PORT ANGELES — A group of tree enthusiasts has formed an advisory board that will assist the city of Port Angeles in all things forestry.
The Port Angeles Tree Board was born Tuesday from a grassroots effort to help the city regain its membership in the Arbor Day Foundation’s Tree City USA program.
The seven-member board will help the city plan and celebrate Arbor Day, assist in creating a long-range forest plan, advise the City Council on urban forestry matters, conduct educational campaigns and serve as a liaison to other civic organizations.
Port Townsend and Sequim are among the 108 members of the Tree City USA program.
Port Angeles lost its designation as a Tree City after associate planner and forester Scott Johns retired in 2016.
One of the advantages of being a Tree City is the ability to secure grants, Peninsula Urban Forestry President John Bornsworth said in a Tuesday meeting at the Port Angeles library.
“If there’s an organization that’s giving away money for urban forestry, or green space development, or building a trail somewhere — or doing anything that’s related to green in a city — being a Tree City USA opens up your opportunity for grants,” Bornsworth said.
The Tree City requirements are to have a tree board or staff forester in place, a tree care ordinance, a community forestry program with a budget of at least $2 per capita and an Arbor Day proclamation and celebration.
The Port Angeles City Council designated Friday as Arbor Day on April 17.
The city has an existing tree ordinance and meets the forestry program requirement because it owns an electric utility with a tree management program.
“The biggest thing at this point is just having a designated city forester and/or a tree advisory group to meet their standard,” Bornsworth said.
Near the end of the meeting, seven volunteers stepped up to serve on the first iteration of the Port Angeles Tree Board. They are:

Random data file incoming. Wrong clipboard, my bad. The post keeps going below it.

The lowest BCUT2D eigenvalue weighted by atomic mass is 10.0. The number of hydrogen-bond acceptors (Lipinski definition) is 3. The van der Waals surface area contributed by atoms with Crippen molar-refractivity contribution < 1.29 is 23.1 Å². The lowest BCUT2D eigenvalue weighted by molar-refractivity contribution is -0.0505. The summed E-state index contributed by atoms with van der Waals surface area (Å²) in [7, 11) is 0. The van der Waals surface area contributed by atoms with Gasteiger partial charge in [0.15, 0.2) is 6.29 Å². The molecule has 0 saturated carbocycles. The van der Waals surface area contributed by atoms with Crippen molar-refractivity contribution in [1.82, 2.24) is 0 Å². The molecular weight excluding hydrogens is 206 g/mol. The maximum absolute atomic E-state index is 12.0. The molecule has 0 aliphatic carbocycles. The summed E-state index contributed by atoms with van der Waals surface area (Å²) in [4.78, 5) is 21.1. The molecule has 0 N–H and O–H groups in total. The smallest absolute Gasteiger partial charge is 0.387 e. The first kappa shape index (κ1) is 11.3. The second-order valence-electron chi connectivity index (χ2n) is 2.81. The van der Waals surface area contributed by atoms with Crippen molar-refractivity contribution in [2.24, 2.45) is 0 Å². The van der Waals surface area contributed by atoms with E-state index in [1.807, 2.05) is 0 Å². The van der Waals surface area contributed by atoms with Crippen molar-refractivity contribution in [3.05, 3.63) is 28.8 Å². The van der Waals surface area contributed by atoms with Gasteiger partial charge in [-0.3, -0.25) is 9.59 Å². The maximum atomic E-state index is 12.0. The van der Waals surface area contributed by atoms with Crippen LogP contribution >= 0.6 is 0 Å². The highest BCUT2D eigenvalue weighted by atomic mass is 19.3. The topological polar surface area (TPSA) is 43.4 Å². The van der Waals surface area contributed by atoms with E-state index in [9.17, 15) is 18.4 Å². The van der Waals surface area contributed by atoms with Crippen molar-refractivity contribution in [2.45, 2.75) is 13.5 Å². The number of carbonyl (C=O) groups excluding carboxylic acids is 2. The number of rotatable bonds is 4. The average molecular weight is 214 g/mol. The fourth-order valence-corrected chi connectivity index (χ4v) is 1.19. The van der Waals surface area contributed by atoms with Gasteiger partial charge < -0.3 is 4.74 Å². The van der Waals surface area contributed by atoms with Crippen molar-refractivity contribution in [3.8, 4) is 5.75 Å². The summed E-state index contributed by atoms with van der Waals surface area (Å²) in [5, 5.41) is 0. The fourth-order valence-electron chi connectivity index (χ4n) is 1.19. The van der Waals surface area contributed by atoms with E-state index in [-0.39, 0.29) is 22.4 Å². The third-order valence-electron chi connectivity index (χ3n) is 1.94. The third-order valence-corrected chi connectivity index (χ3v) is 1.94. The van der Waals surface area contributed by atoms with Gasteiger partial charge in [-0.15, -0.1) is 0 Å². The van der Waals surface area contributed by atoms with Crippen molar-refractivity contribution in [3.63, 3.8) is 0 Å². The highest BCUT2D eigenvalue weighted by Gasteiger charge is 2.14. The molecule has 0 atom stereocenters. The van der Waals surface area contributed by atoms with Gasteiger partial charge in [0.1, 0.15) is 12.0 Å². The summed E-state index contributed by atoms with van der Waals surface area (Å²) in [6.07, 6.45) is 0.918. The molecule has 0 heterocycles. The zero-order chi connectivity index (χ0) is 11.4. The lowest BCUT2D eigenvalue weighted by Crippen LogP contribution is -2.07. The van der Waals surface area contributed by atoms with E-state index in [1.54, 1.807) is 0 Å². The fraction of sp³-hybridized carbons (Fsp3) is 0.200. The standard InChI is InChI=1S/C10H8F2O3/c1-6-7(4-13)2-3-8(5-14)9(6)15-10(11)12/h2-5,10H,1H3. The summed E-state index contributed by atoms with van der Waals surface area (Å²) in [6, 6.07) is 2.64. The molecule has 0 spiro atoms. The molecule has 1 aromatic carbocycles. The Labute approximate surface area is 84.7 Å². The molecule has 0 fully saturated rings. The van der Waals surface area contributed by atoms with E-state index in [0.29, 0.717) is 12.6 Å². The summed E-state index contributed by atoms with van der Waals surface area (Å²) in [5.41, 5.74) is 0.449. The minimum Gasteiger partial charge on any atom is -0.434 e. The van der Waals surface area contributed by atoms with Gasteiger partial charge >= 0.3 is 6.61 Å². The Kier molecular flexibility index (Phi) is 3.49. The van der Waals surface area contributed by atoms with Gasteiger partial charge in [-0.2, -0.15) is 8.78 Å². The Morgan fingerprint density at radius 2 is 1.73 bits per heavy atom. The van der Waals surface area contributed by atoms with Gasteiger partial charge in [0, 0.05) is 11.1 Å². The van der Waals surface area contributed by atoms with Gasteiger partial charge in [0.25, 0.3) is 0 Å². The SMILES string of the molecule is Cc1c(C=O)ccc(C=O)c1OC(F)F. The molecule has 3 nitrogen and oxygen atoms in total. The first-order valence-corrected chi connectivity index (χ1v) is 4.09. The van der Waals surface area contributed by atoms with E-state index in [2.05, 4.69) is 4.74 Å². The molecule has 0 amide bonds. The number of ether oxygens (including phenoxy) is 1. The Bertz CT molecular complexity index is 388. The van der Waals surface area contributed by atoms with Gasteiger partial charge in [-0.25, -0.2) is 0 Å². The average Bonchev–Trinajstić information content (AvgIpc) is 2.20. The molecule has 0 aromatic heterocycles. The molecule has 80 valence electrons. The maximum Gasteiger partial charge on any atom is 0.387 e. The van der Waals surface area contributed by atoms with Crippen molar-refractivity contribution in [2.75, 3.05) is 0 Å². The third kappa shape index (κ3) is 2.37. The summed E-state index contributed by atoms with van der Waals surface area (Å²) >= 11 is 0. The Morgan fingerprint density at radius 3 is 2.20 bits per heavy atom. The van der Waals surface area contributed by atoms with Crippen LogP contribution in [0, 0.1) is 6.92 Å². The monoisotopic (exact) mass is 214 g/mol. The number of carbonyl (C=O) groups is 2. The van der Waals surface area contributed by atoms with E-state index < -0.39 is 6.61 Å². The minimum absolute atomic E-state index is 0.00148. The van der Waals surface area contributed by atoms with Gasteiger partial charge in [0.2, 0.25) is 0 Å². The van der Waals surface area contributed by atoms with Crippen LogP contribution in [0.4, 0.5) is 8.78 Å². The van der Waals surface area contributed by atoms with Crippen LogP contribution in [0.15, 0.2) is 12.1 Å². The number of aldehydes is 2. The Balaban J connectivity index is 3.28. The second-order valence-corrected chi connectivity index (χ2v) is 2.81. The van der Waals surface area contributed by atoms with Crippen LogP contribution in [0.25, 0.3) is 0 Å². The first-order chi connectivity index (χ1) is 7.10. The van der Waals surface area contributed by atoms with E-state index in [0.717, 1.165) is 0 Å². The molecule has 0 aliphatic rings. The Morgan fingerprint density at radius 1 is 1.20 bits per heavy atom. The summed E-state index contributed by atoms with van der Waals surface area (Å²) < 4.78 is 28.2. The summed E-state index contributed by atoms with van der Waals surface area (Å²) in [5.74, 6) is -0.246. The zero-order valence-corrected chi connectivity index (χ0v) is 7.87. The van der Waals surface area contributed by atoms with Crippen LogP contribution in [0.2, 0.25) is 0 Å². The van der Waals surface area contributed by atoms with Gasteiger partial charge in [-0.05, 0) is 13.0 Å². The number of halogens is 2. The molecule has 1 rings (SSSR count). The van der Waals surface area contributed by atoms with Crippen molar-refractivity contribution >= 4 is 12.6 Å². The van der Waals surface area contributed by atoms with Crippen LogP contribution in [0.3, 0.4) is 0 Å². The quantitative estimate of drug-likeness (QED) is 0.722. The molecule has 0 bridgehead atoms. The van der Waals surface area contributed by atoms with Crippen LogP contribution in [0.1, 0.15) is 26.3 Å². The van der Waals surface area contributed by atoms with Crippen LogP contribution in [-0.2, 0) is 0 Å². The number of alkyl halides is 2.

• Paige Belfry, who works with an arborist and expressed an affinity for trees.
• Elizabeth Dunne, an environmental law attorney whose interest in urban forestry was piqued by the planned removal of a 105-foot sequoia tree at Lions Park.
• Devon Gray, who derives spiritual energy from trees and considers the forest to be her “cathedral.”
• Christeal Milburn, a naturalist who specializes in education, outreach and volunteer programs.
• Brian Phillips, who works at the Port Angeles library and manages its surrounding landscape.
• Diana Somerville, a science writer who has a keen interest in environmental issues.
• Justin Vendettuoli, a conservation biologist and wetlands specialist who values the ecosystem services that trees provide.
Port Angeles was a Tree City for three years before it’s membership lapsed in 2017, city Community and Economic Development Director Nathan West said at the meeting.
“I’m accountable for the fact that we didn’t get the application in, in time last year, but we are working to regroup and get that put in,” West said.
With a tree board in place, the city can reapply for Tree City USA designation in September if it shows that it held an Arbor Day celebration.
Cities can observe Arbor Day on any day of the year, said Paul Forrest, who organized the meeting and will advise the tree board.
“In this part of the world, most trees are planted in the fall,” Forrest said.
West said the only reason the City Council proclaimed Friday as Arbor Day was in recognition of national Arbor Day on April 27.
“There’s no reason why we couldn’t change that,” West said.
City Council members Cherie Kidd and Lindsey Schromen-Wawrin were among the 25 attendees.
Bornsworth, who will serve as a technical advisor to the tree board, gave an overview of urban forestry in a 20-minute slide show.
His presentation focused on the economic, physical, human and social benefits of urban forests.
Economic benefits include increased property values, business growth, lower energy costs and stormwater mitigation, Bornsworth said.
Physical benefits include erosion control, increased biodiversity, wildlife habitat, air and water quality improvement and shade for urban heat islands, Bornsworth said.
Human benefits of urban forests are a “little abstract” and include improved physical and mental health and a reduction in stress and cardiac disease, Bornsworth said.
Social benefits include increased community and civic pride, scenic values and a reduction in crime, he said.
“When we have a nice place, people keep it nice,” Bornsworth said, referring to the “broken window theory.”
“If you have a place that’s trashy and doesn’t look good, people don’t care.”
The Port Angeles Tree Board will hold monthly public meetings on dates to be determined.
Information will be at https://www.cityofpa.us/.
Reporter Rob Ollikainen can be reached at 360-452-2345, ext. 56450, or at email@example.com.